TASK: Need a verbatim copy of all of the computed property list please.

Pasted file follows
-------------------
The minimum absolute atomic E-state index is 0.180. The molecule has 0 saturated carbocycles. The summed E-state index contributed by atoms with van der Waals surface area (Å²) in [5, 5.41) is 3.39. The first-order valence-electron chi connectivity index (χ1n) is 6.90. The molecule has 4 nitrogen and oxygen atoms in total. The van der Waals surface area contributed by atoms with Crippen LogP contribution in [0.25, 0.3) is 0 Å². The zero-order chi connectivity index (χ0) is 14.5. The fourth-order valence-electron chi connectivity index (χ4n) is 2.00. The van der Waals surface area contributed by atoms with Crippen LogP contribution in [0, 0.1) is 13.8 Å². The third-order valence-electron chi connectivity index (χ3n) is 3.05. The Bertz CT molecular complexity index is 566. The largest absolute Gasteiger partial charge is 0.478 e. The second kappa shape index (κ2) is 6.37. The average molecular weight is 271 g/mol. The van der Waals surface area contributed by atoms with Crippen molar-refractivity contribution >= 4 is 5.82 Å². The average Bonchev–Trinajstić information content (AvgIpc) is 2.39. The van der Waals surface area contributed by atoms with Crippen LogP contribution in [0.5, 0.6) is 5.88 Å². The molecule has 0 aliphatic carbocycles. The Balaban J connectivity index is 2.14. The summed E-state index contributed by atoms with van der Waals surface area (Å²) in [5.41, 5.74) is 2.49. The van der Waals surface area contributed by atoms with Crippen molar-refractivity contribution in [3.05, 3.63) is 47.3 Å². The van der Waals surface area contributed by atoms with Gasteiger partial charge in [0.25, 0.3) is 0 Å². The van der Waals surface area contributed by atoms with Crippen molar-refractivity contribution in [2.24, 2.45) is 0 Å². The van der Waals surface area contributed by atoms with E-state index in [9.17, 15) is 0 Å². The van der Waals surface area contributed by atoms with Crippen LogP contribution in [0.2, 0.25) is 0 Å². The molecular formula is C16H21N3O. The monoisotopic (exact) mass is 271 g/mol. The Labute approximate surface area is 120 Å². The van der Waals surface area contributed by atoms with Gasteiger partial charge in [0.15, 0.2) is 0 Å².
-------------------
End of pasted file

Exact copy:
The minimum absolute atomic E-state index is 0.180. The molecule has 0 saturated carbocycles. The summed E-state index contributed by atoms with van der Waals surface area (Å²) in [5, 5.41) is 3.39. The first-order valence-electron chi connectivity index (χ1n) is 6.90. The molecule has 4 nitrogen and oxygen atoms in total. The van der Waals surface area contributed by atoms with Crippen LogP contribution in [0.25, 0.3) is 0 Å². The zero-order chi connectivity index (χ0) is 14.5. The fourth-order valence-electron chi connectivity index (χ4n) is 2.00. The van der Waals surface area contributed by atoms with Crippen LogP contribution in [0, 0.1) is 13.8 Å². The third-order valence-electron chi connectivity index (χ3n) is 3.05. The Bertz CT molecular complexity index is 566. The largest absolute Gasteiger partial charge is 0.478 e. The second kappa shape index (κ2) is 6.37. The average molecular weight is 271 g/mol. The van der Waals surface area contributed by atoms with Crippen molar-refractivity contribution >= 4 is 5.82 Å². The average Bonchev–Trinajstić information content (AvgIpc) is 2.39. The van der Waals surface area contributed by atoms with Crippen LogP contribution in [0.5, 0.6) is 5.88 Å². The molecule has 0 aliphatic carbocycles. The Balaban J connectivity index is 2.14. The summed E-state index contributed by atoms with van der Waals surface area (Å²) in [5.41, 5.74) is 2.49. The van der Waals surface area contributed by atoms with Crippen molar-refractivity contribution in [3.05, 3.63) is 47.3 Å². The van der Waals surface area contributed by atoms with Gasteiger partial charge in [0.25, 0.3) is 0 Å². The van der Waals surface area contributed by atoms with Crippen molar-refractivity contribution in [2.24, 2.45) is 0 Å². The van der Waals surface area contributed by atoms with E-state index in [9.17, 15) is 0 Å². The van der Waals surface area contributed by atoms with Crippen LogP contribution in [0.2, 0.25) is 0 Å². The molecular formula is C16H21N3O. The monoisotopic (exact) mass is 271 g/mol. The Labute approximate surface area is 120 Å². The van der Waals surface area contributed by atoms with Gasteiger partial charge in [0.15, 0.2) is 0 Å².